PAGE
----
Rosie and Dominic Vega are the perfect couple: high school sweethearts, best friends, madly in love. Well, they used to be anyway. Now Rosie’s lucky to get a caveman grunt from the ex-soldier every time she walks in the door. Dom is faithful and a great provider, but the man she fell in love with ten years ago is nowhere to be found. When her girlfriends encourage Rosie to demand more out of life and pursue her dream of opening a restaurant, she decides to demand more out of love, too. Three words: marriage boot camp.
Never in a million years did Rosie believe her stoic, too-manly-to-emote husband would actually agree to relationship rehab with a weed-smoking hippy. Dom talking about feelings? Sitting on pillows? Communing with nature? Learning love languages? Nope. But to her surprise, he’s all in, and it forces her to admit her own role in their cracked foundation. As they complete one ridiculous—yet surprisingly helpful—assignment after another, their remodeled relationship gets stronger than ever. Except just as they’re getting back on track, Rosie discovers Dom has a secret… and it could demolish everything.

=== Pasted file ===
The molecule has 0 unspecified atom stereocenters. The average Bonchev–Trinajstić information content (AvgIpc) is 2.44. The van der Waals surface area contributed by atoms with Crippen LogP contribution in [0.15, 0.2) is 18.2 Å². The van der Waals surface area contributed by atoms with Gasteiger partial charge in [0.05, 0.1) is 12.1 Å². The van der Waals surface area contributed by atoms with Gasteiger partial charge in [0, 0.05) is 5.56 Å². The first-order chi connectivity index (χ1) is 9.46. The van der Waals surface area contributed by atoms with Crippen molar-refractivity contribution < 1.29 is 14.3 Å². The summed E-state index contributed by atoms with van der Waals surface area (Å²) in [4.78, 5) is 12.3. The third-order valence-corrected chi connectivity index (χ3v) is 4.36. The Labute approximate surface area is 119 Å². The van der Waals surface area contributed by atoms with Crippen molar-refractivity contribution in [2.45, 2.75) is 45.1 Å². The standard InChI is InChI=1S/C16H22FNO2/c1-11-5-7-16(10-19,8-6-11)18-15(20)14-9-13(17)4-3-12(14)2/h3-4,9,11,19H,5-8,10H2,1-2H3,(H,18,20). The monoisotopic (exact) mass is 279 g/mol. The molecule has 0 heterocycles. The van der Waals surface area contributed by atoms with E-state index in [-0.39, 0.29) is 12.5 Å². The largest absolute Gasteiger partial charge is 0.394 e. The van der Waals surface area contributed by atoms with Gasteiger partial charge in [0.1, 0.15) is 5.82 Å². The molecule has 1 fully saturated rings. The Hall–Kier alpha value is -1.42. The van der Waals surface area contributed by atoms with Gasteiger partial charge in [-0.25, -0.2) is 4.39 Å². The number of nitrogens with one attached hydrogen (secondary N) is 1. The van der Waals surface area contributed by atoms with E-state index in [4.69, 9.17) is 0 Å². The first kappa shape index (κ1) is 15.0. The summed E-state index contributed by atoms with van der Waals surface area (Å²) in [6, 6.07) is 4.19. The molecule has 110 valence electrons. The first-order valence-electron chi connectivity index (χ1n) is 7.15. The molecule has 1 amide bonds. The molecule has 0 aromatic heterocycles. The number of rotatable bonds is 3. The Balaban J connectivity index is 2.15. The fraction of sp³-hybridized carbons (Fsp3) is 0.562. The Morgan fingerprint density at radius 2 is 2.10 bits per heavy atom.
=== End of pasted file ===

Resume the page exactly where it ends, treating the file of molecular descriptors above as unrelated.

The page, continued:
Both these novels are lighthearted reads that don’t require the reader to think too much about social or relationship issues. Like many romances of this genre, they were a little predictable and did not present any surprises. I liked the storyline of Fix Her Up especially as it is about a woman who is fighting to be taken seriously by her family. The storyline of Love Her Or Lose Her had the potential to be interesting (especially as there aren’t too many romances that deal with marriages that are facing difficulties), but the story was portrayed in a superficial way.